Can investors trust the surprise market recovery?
The disconnect between the dismal global economic outlook and rallying stock markets is difficult to comprehend
If the stock market's sharp volatility in March came as a shock, the subsequent recovery has been far more surprising.
It wasn’t hard to understand why share prices plummeted as the world went into lockdown to slow the spread of Covid-19, but the rebound is harder to explain. It has been described as the most hated rally in history, and is probably the least expected.
Investors now fear being sucked into a recovery only for share prices to crash again as the world tips into recession. So why is it happening and can it continue?
Rising unemployment is a real risk to the economy, as it hits demand and consumption, but this will only make itself felt in the third quarter of this year.
Steen Jakobsen, Saxo Bank
You may not be able to comprehend this rally, but the longer it lasts the harder it is to ignore. Global stocks flew again on Friday, after US non-farm payroll data showed 2.5 million jobs being created in May, instead of the anticipated 7.5 million loss.
That astonishing figure still leaves US unemployment at 13.3 per cent, while Bank of America suggests it could be as high as 21.6 per cent, but investors were in no mood to quibble and bought more shares.
Fawad Razaqzada, market analyst at ThinkMarkets, says non-farm payroll data “absolutely smashed expectations” as virtually nobody had expected a positive number. “This suggests the economy is turning around faster than most people expected.”
The S&P 500 is now up more than 40 per cent from its March lows, while Asian markets hit a three-month high and shares in the UK and Europe rose strongly as well.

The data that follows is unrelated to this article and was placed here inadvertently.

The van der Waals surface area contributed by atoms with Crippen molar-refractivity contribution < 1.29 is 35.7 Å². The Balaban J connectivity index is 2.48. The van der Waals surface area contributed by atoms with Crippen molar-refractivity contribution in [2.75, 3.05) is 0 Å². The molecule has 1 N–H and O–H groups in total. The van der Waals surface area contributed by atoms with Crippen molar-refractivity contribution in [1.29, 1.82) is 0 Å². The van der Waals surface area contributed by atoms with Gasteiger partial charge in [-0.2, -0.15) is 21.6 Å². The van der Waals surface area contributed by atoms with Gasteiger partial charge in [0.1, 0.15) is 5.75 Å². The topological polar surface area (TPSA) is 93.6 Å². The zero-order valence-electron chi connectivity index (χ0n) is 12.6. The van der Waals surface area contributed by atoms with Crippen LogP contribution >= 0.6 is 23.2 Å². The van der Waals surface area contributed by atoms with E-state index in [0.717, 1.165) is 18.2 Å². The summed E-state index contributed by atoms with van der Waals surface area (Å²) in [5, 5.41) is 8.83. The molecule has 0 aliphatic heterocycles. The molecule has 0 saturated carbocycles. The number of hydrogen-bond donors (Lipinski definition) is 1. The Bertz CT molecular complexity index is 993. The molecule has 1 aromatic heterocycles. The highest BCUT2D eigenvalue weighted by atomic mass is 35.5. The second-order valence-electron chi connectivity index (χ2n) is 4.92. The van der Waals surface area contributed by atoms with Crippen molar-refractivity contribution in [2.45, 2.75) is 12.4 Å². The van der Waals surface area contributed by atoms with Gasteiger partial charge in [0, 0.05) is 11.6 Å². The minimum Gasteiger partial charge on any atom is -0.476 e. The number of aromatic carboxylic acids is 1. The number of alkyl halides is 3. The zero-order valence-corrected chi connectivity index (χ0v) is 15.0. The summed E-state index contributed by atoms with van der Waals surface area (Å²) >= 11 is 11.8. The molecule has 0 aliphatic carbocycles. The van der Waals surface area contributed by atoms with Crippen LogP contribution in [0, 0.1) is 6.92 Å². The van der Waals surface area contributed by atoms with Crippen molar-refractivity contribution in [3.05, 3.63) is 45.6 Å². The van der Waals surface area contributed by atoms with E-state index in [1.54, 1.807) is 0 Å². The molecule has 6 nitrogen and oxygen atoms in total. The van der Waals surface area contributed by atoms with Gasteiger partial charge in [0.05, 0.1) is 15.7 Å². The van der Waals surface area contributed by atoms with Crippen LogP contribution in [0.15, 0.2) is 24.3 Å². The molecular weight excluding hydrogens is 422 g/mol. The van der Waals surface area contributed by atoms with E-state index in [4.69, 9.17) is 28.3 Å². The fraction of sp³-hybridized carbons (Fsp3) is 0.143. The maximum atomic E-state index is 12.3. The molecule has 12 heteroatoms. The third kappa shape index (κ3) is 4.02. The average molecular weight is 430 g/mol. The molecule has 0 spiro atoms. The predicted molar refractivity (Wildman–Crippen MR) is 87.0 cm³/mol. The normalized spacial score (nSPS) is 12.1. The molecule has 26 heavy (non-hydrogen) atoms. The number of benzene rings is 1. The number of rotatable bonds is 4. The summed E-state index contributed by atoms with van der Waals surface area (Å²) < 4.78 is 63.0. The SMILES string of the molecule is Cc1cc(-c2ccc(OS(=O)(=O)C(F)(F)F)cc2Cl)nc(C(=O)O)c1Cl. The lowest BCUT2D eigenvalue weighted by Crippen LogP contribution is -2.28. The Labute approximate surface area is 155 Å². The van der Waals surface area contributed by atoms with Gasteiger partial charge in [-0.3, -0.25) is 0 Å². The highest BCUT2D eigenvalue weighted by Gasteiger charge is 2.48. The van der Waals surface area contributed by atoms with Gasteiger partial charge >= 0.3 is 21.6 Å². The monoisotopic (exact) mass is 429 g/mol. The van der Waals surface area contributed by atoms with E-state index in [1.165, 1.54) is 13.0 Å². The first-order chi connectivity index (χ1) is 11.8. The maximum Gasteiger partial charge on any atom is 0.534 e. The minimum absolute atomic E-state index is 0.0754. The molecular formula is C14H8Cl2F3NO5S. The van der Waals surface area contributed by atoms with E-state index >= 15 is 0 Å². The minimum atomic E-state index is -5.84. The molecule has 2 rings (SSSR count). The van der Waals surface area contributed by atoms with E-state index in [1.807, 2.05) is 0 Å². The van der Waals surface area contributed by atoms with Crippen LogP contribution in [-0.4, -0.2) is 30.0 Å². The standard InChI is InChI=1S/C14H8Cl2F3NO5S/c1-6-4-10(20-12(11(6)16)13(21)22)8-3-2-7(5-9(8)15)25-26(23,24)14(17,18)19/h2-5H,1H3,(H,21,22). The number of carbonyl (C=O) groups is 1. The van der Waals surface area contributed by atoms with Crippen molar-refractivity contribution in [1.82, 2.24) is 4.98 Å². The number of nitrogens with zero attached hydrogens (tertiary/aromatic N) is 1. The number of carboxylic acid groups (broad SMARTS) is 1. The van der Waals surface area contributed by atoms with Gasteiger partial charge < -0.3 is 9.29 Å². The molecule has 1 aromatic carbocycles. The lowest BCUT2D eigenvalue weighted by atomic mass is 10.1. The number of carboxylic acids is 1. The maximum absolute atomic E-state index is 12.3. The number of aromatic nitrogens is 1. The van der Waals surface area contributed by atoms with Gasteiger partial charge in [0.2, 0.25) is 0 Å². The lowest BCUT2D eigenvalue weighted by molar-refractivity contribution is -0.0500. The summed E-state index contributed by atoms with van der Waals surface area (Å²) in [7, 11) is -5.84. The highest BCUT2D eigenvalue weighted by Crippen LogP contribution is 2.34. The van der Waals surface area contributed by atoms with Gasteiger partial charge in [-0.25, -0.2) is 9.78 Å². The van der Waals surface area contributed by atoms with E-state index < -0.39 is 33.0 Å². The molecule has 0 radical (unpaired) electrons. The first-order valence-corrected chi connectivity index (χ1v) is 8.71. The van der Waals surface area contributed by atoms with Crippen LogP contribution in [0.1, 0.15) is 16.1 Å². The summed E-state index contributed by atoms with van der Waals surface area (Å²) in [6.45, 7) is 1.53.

Oil was up in anticipation of increased demand with Brent crude topping $42 a barrel, while safe haven gold fell below $1,700 an ounce as investors embraced risk instead.
Markets got a further rocket from the European Central Bank (ECB), which increased its Pandemic Emergency Purchase Programme (PEPP) by €600 billion (Dh2.48 trillion), lifting total ECB stimulus to €1.35 trillion, while the German government agreed to a €130bn fiscal stimulus package.
The US is lining up another $1tn (Dh3.67tn) of stimulus for June, and this wall of money is the real reason markets have decoupled from the real economy.
In today’s “risk-on” world investors are screwing up their courage and going bargain-hunting in oversold sectors such as airlines, hotels and car manufacturers, while selling off safe havens such as the US dollar and gold.
Chris Beauchamp, chief market analyst at online trading platform IG, says the US economy is back with a bang: "Canadian employment activity surged too, suggesting a V-shaped recover."
When shares dip, investors snap them up, because "they clearly think the recovery will be much swifter than originally feared,” he says.
The big worry is that the US Federal Reserve may scale back its stimulus in response. “That might be the one thing that can halt this raging stock market,” Mr Beauchamp adds.
Private investors will be astonished to hear endless talk about a raging stock market, given that the world is still hurtling into the fastest ever recession, with US gross domestic product predicted to shrink by anything from 5 per cent to 30 per cent in the second quarter, depending on whose figures you believe.
Jeremy Gatto, multi-asset investment manager at global asset manager Unigestion, says the unprecedented stimulus will see the Fed's balance sheet soar beyond $7tn and could ultimately total half the country's GDP, making the coronavirus shock short lived. “Our indicators suggest the worst is likely to be behind us,” he adds.
Investors are sitting on high levels of cash, and will be keen to invest in the recovery. Unigestion is now “overweight” on global equities as it expects them to recover faster than other asset classes as the world picks itself up after the pandemic.